Sometimes you get judged by the company you keep, and if China is treally trying to clear up its image problem, Mugabe is the wrong one to be hanging out with.
Riot police turned an urban township into a ghost town yesterday, rounding up the last residents in defiance of a U.N. call to halt a demolition campaign that has left 700,000 without homes or jobs.
After emptying the Porta Farm township — where 30,000 people lived just days ago — earthmovers were seen lumbering into the area to finish clearing debris from destroyed homes, cabins and shacks as part of what the government calls Operation Drive Out Trash. Police armed with batons and riot shields barred aid workers and residents from entering.
The latest demolitions came as President Robert Mugabe paid a state visit to China, which is building a track record of willingness to do business with African leaders others shun.
In a meeting with the country’s No. 2 leader, Wu Bangguo, Mugabe paid tribute to China as a “great friend, historical friend, brotherly friend.”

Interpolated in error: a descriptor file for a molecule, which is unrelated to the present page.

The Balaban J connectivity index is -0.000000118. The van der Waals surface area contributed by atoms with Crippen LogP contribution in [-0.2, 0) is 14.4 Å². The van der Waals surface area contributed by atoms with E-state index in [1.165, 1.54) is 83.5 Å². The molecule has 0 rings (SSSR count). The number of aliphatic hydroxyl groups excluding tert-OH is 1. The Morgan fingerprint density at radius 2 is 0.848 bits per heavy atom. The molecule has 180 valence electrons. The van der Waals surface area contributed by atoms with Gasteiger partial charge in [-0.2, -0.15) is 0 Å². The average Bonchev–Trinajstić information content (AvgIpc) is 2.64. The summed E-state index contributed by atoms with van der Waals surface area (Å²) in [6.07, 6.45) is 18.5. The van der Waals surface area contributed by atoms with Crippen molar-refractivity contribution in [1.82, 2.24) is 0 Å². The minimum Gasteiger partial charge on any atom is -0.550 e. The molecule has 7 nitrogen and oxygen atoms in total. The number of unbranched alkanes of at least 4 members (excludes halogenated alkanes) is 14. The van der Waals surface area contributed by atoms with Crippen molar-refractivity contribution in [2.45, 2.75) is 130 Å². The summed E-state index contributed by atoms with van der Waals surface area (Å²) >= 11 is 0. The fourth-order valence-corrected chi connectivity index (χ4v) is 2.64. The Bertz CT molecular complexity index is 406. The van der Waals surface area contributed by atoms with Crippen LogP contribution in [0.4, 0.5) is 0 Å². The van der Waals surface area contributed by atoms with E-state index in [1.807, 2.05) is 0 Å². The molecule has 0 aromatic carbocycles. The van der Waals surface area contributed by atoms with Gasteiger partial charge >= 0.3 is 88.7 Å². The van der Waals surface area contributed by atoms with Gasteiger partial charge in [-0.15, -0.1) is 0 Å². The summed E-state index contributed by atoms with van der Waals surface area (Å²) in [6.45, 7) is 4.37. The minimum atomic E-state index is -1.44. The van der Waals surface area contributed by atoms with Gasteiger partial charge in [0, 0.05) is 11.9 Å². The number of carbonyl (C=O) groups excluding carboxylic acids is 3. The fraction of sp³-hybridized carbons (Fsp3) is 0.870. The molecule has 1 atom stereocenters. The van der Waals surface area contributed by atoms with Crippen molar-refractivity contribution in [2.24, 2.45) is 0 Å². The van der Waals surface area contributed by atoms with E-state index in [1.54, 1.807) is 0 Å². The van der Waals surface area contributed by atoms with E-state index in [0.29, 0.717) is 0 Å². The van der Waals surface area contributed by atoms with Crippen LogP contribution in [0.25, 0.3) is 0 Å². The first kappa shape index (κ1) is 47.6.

Mugabe is confident China will use its veto power in the U.N. Security Council to protect Zimbabwe from any censure following the U.N. report denouncing the campaign as a violation of international law, a state-owned Harare newspaper, the Herald, reported yesterday.
China, which has expanded business and diplomatic contacts in African trouble spots such as Congo and Sudan, has not joined Western condemnation of Zimbabwe’s human-rights record.
In fact, China has become a key source of loans and supplies for Zimbabwe. Most recently, Beijing agreed to a loan to expand a power station and supply a third Chinese-made MA60 commercial aircraft to Zimbabwe, state media in Beijing announced yesterday.
It’s almost as bad as freedom-loving Bush courting Uzbekistan and Pakistan. But at least in those cases Bush can hide behind a cloak of respectability, because, after all, we’re only cozying up with them because they’re helping with our so-called war on terror. In the case of China and Russia and Zimbabwe, it’s just about money, plain and simple, the people be damned.
The new PR team had better get a move on with those image ads.
Update: I see that Will has covered this already, very well.
Richard Burger is the author of Behind the Red Door: Sex in China, an exploration of China's sexual revolution and its clash with traditional Chinese values.